Cutting through the Complexities of mTOR for the Treatment of Stroke
On a global basis, at least 15 million individuals suffer some form of a stroke every year. Of these individuals,
approximately 800,000 of these cerebrovascular events occur in the United States (US) alone. The incidence of stroke in
the US has declined from the third leading cause of death to the fourth, a result that can be attributed to multiple factors
that include improved vascular disease management, reduced tobacco use, and more rapid time to treatment in patients
that are clinically appropriate to receive recombinant tissue plasminogen activator. However, treatment strategies for the
majority of stroke patients are extremely limited and represent a critical void for care. A number of new therapeutic
considerations for stroke are under consideration, but it is the mammalian target of rapamycin (mTOR) that is receiving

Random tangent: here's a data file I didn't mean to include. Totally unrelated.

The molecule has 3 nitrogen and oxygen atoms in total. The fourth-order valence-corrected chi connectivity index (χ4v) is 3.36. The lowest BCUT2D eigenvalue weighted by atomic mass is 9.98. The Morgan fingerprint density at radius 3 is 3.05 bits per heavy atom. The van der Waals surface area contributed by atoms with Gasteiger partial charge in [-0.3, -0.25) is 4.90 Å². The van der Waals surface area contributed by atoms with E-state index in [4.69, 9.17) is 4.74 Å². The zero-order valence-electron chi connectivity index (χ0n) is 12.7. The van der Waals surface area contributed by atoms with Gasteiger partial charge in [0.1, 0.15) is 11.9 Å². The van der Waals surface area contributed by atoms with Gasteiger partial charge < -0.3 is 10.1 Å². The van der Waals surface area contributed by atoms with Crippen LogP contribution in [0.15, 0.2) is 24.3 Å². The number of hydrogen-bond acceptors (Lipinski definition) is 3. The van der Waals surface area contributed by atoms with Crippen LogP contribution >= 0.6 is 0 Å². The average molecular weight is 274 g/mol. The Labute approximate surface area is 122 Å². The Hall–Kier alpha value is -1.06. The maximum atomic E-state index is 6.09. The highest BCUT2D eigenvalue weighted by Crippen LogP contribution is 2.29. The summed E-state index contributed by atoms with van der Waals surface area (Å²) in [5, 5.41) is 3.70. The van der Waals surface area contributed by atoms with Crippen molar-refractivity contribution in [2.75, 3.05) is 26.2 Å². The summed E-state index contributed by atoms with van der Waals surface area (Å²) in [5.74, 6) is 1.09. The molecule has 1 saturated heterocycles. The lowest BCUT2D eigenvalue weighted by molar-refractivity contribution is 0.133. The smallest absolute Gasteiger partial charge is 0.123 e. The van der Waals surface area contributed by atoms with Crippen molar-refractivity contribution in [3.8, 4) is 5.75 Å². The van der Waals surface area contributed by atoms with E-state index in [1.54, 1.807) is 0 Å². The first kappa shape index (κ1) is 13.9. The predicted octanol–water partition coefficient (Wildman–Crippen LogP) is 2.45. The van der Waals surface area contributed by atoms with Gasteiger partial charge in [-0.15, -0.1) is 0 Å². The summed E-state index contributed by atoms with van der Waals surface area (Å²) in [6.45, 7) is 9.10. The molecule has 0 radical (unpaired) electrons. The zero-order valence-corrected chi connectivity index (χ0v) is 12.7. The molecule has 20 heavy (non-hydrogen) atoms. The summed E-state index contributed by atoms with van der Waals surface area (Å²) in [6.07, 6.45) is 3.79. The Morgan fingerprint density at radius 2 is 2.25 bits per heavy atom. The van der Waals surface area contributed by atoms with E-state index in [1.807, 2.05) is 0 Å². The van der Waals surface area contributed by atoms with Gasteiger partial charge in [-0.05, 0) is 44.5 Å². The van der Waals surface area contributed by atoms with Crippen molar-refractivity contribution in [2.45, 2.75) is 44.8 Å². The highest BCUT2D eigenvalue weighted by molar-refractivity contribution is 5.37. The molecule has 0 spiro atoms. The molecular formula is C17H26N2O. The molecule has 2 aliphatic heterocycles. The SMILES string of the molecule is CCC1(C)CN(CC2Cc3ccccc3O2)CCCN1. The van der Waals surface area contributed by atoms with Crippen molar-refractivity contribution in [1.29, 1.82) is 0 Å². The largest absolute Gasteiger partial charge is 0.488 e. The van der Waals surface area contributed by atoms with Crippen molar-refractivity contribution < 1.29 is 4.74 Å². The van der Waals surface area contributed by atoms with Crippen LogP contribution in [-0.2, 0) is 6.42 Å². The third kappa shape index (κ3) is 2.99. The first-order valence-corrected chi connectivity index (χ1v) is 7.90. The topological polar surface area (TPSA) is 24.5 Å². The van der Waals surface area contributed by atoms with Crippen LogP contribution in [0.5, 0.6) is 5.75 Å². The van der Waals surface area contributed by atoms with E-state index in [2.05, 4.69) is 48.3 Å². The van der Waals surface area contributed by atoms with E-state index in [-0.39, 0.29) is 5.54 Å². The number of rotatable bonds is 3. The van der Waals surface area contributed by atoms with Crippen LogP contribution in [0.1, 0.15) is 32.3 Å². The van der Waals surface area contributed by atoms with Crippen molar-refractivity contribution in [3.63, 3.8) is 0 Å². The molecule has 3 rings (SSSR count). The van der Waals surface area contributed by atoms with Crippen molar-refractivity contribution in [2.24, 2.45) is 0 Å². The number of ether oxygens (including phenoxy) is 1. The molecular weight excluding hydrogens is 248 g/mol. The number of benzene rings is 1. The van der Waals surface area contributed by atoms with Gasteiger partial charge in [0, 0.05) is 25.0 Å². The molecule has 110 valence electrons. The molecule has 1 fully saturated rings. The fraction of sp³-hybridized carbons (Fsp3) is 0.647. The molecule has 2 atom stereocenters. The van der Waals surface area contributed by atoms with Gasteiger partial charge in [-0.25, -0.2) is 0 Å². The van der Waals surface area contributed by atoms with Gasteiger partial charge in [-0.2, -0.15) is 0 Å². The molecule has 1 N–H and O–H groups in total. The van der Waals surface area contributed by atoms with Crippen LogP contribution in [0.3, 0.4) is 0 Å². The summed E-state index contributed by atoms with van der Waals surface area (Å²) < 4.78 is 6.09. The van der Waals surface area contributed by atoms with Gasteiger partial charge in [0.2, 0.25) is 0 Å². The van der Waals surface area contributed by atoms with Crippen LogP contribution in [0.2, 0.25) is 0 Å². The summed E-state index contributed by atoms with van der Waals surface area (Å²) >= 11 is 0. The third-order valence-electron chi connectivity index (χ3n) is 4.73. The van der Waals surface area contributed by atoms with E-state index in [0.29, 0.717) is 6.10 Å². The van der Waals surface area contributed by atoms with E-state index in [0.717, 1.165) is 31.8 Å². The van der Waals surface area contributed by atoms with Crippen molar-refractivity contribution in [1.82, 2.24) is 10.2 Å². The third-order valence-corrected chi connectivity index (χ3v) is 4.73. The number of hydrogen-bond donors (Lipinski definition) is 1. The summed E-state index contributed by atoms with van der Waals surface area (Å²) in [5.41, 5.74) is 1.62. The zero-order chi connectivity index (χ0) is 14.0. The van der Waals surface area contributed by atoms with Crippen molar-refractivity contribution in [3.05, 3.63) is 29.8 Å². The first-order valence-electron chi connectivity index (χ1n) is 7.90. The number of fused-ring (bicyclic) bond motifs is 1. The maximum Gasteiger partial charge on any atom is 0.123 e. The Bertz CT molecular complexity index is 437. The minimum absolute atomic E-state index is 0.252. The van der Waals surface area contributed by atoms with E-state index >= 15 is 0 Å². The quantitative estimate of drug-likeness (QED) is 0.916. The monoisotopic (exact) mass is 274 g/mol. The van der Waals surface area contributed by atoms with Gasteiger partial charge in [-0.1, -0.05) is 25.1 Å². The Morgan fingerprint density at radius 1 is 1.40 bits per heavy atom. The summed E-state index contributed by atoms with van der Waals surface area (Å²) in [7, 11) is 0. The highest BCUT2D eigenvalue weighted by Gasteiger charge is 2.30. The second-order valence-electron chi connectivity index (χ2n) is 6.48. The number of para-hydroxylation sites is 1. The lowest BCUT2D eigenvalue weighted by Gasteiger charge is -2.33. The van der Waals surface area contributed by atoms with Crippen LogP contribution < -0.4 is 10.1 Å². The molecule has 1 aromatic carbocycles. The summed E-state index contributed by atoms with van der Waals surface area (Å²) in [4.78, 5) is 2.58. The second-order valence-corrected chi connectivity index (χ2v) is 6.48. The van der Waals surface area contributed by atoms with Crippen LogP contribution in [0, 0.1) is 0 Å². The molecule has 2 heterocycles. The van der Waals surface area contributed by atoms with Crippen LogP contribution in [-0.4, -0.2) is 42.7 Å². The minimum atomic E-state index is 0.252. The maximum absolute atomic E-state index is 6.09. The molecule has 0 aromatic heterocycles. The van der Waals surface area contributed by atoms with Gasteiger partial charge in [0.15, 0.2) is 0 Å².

intense focus as a potential new target for cerebrovascular disease. As part of the phosphoinositide 3-kinase (PI 3-K) and
protein kinase B (Akt) cascade, mTOR is an essential component of mTOR Complex 1 (mTORC1) and mTOR Complex
2 (mTORC2) to govern cell death involving apoptosis, autophagy, and necroptosis, cellular metabolism, and gene
transcription. Vital for the consideration of new therapeutic strategies for stroke is the ability to understand how the
intricate and complex pathways of mTOR signaling sometimes lead to disparate clinical outcomes.
Keywords: Akt, apoptosis, autophagy, deptor, mammalian target of rapamycin (mTOR), mLST8, mSIN1, mTORC1,
mTORC2, necroptosis, oxidative stress, PI 3-K, PRAS40, Protor-1, p70S6K, raptor, rictor, SGK1, stroke.
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